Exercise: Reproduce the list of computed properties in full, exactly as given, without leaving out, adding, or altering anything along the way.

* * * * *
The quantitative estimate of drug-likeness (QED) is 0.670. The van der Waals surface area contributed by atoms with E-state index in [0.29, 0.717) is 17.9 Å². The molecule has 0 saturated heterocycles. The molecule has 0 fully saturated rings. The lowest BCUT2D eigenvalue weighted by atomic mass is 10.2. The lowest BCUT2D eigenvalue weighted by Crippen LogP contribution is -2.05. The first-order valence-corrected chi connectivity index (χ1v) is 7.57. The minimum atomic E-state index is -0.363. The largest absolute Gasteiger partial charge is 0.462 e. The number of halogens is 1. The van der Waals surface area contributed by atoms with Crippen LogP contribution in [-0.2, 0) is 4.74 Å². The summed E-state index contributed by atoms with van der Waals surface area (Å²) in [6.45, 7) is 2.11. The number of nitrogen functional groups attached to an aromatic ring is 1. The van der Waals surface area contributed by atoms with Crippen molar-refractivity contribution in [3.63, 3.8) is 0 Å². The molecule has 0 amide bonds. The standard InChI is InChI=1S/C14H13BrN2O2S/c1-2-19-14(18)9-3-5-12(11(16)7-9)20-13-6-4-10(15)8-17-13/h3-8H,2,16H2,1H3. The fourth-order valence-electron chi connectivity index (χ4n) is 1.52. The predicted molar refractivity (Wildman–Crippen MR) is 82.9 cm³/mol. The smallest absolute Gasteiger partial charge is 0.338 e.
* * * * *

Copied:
The quantitative estimate of drug-likeness (QED) is 0.670. The van der Waals surface area contributed by atoms with E-state index in [0.29, 0.717) is 17.9 Å². The molecule has 0 saturated heterocycles. The molecule has 0 fully saturated rings. The lowest BCUT2D eigenvalue weighted by atomic mass is 10.2. The lowest BCUT2D eigenvalue weighted by Crippen LogP contribution is -2.05. The first-order valence-corrected chi connectivity index (χ1v) is 7.57. The minimum atomic E-state index is -0.363. The largest absolute Gasteiger partial charge is 0.462 e. The number of halogens is 1. The van der Waals surface area contributed by atoms with Crippen LogP contribution in [-0.2, 0) is 4.74 Å². The summed E-state index contributed by atoms with van der Waals surface area (Å²) in [6.45, 7) is 2.11. The number of nitrogen functional groups attached to an aromatic ring is 1. The van der Waals surface area contributed by atoms with Crippen molar-refractivity contribution in [3.63, 3.8) is 0 Å². The molecule has 0 amide bonds. The standard InChI is InChI=1S/C14H13BrN2O2S/c1-2-19-14(18)9-3-5-12(11(16)7-9)20-13-6-4-10(15)8-17-13/h3-8H,2,16H2,1H3. The fourth-order valence-electron chi connectivity index (χ4n) is 1.52. The predicted molar refractivity (Wildman–Crippen MR) is 82.9 cm³/mol. The smallest absolute Gasteiger partial charge is 0.338 e.